A Hunt Like No Other
On the eve of the most important deer hunt in Wisconsin history, 88% of state residents surveyed who held deer hunting licenses last year are planning to head back into the woods this year, according to a Journal Sentinel poll.
The poll suggests that, despite the presence of chronic wasting disease, the number of hunters this year might not be as low as the sluggish sales of hunting licenses have indicated.
But even a 12% drop would mean more than 80,000 fewer hunters than last year, a conservative estimate that doesn’t take into account all the out-of-state hunters who might choose to stay home.
The state Department of Natural Resources reported that sales through Thursday were running19% behind last year’s pace – a small improvement from the pace of the last few months.
Tom Hauge, the DNR’s director of wildlife management, said he was pleased to see “people are making their minds up and buying licenses.”
In the end, though, the drop in hunters will almost surely be the largest in state history.
In the poll of 600 residents who held licenses last year:
*More than half said they were concerned about chronic wasting disease, with nearly one in five identifying themselves as “very concerned.”
*More than half said they supported plans by the DNR to wipe out the deer herd – estimated at 25,000 – in a pocket west of Madison where the disease has been found in the wild.
*Almost nine out of 10 said they were still either “very likely” or “somewhat likely” to eat Wisconsin venison from this year’s hunt if given the opportunity.
*About one-fifth of those who plan to hunt said they intend to change the way their deer are processed, and slightly more than half of those said the change was due to chronic wasting disease.
*Of those who do not plan to hunt this year, 58% said the presence of chronic wasting disease was the reason.
The poll was conducted for the Journal Sentinel on Nov. 7 and 8, and it has a margin of error of plus or minus 4 percentage points. The nine-day hunt begins Saturday.
Since the discovery of chronic wasting disease, there has been little doubt that the number of hunters this year would drop. The question has been: How much?
Two polls much earlier in the year, one by St. Norbert College in May and another by the University of Wisconsin-Madison in June, each showed a higher percentage of hunters considering staying home.
Richard Bishop, a UW-Madison economist specializing in natural resources, said the Journal Sentinel poll results are encouraging.
“It sounds like people are putting a lot of thought into what kind of risk they are willing to accept,” Bishop said.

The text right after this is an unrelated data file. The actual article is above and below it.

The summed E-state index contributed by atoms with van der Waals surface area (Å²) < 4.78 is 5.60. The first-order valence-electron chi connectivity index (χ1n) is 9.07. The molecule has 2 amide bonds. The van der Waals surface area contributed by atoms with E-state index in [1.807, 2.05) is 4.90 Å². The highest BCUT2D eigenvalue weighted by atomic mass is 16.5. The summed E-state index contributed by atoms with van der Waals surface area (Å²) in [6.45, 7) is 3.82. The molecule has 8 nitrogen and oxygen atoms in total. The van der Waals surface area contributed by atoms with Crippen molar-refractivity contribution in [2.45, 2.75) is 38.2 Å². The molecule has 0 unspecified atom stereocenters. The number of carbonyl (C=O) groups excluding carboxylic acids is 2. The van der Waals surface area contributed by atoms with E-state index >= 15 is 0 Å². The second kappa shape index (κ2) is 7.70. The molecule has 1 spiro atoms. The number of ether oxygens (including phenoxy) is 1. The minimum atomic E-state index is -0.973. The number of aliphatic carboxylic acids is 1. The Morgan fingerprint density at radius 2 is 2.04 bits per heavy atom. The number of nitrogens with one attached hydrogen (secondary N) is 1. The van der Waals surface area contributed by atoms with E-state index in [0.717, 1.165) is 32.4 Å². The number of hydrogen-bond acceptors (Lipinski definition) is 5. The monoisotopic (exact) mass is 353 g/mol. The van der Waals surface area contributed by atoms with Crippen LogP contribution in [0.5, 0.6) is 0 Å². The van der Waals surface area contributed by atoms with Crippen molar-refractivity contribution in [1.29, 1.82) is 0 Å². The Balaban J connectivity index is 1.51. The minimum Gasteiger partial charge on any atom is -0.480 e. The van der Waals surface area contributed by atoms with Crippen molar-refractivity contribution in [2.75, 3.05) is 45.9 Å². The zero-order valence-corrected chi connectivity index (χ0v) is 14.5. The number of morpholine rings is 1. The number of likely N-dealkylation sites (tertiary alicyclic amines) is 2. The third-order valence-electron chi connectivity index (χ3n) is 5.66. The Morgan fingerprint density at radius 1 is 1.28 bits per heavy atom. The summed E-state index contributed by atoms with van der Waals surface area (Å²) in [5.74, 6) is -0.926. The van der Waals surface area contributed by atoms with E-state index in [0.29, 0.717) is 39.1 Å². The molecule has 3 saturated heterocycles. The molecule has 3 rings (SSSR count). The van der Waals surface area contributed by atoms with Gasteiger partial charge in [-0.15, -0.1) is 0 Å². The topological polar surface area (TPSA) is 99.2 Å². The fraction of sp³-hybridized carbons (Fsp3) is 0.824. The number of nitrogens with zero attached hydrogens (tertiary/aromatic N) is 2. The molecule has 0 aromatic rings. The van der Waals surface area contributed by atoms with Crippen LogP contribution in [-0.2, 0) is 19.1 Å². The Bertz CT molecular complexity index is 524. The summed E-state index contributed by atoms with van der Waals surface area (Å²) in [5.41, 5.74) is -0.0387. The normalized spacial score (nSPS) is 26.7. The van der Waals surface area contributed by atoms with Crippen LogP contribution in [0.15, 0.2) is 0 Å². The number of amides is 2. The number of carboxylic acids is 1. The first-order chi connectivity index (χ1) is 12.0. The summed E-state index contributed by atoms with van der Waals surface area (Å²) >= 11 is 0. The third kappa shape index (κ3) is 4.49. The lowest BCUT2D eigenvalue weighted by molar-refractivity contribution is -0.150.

A low turnout, if it comes with a corresponding low deer kill, would lead to a host of new problems for the state – everything from a rise in deer-car accidents to a drop in habitat for other wildlife. But the 12% decline predicted in the Journal Sentinel poll does not necessarily mean that 12% fewer deer will be killed, according to DNR researcher Robert Rolly. That is because the casual hunter who stays home is probably not as deadly as his hard-core brethren.
Rolly plugged data from 40 years of deer hunting into a statistical model he created and concluded that a 10% drop would result in 3% fewer deer being shot.
There also have been questions about whether those who go hunting will bother shooting anything but bucks, the prized kill in any hunt. The Journal Sentinel poll found that 84% of hunters said they would be willing to kill an antlerless deer this season.
But there are those, such as Tim Gapen of Wisconsin Rapids, who plan to be more selective.
Gapen waffled for months over whether to hunt because of concerns over chronic wasting disease. He finally decided this month to go, but with conditions.
“If it’s not six points or greater, I won’t kill it,” he said.
Controversial plans Some hunters irritated,some see no options Uncertainty has hung over the gun season like a stubborn Lake Michigan fog.
In February, state officials learned that three deer shot during the 2001 season near Mount Horeb in Dane County tested positive for chronic wasting disease. Since then, it has shown up in 37 other free-ranging deer in the area, as well as in game farms in Walworth and Portage counties.
The DNR has responded with a plan to kill all deer in the 411-square-mile zone where the infected wild deer were found. It has added special hunts in the zone and in the surrounding region. And it has quarantined the deer farms – and some farms that did business with them.
As for the hunt itself, the agency plans to test every deer killed in the eradication zone, thousands of deer in the 10 surrounding counties, and about 500 deer in every other county statewide.
In the Journal Sentinel poll, 59% of hunters said they “strongly agree” or “somewhat agree” with the DNR’s eradi-cation plans. In turn, 31% “strongly disagree” or “somewhat disagree” with the big kill. Some of the criticisms are philosophical, some practical.